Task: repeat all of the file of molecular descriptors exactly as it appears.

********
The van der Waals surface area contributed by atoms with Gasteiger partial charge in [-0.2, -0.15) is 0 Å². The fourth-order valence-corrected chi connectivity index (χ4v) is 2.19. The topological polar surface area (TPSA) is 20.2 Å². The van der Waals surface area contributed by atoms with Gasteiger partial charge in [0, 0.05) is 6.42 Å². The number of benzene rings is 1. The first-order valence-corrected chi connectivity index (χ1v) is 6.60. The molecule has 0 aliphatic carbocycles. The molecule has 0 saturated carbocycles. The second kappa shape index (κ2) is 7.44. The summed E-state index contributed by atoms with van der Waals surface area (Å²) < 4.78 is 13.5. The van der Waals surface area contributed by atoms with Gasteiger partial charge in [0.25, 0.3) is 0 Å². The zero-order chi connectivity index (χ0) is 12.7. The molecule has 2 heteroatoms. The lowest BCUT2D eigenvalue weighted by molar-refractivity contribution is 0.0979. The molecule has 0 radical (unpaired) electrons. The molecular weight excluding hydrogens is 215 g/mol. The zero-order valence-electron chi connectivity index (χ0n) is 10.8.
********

The van der Waals surface area contributed by atoms with Gasteiger partial charge in [-0.2, -0.15) is 0 Å². The fourth-order valence-corrected chi connectivity index (χ4v) is 2.19. The topological polar surface area (TPSA) is 20.2 Å². The van der Waals surface area contributed by atoms with Gasteiger partial charge in [0, 0.05) is 6.42 Å². The number of benzene rings is 1. The first-order valence-corrected chi connectivity index (χ1v) is 6.60. The molecule has 0 aliphatic carbocycles. The molecule has 0 saturated carbocycles. The second kappa shape index (κ2) is 7.44. The summed E-state index contributed by atoms with van der Waals surface area (Å²) < 4.78 is 13.5. The van der Waals surface area contributed by atoms with Gasteiger partial charge in [0.25, 0.3) is 0 Å². The zero-order chi connectivity index (χ0) is 12.7. The molecule has 2 heteroatoms. The lowest BCUT2D eigenvalue weighted by molar-refractivity contribution is 0.0979. The molecule has 0 radical (unpaired) electrons. The molecular weight excluding hydrogens is 215 g/mol. The zero-order valence-electron chi connectivity index (χ0n) is 10.8.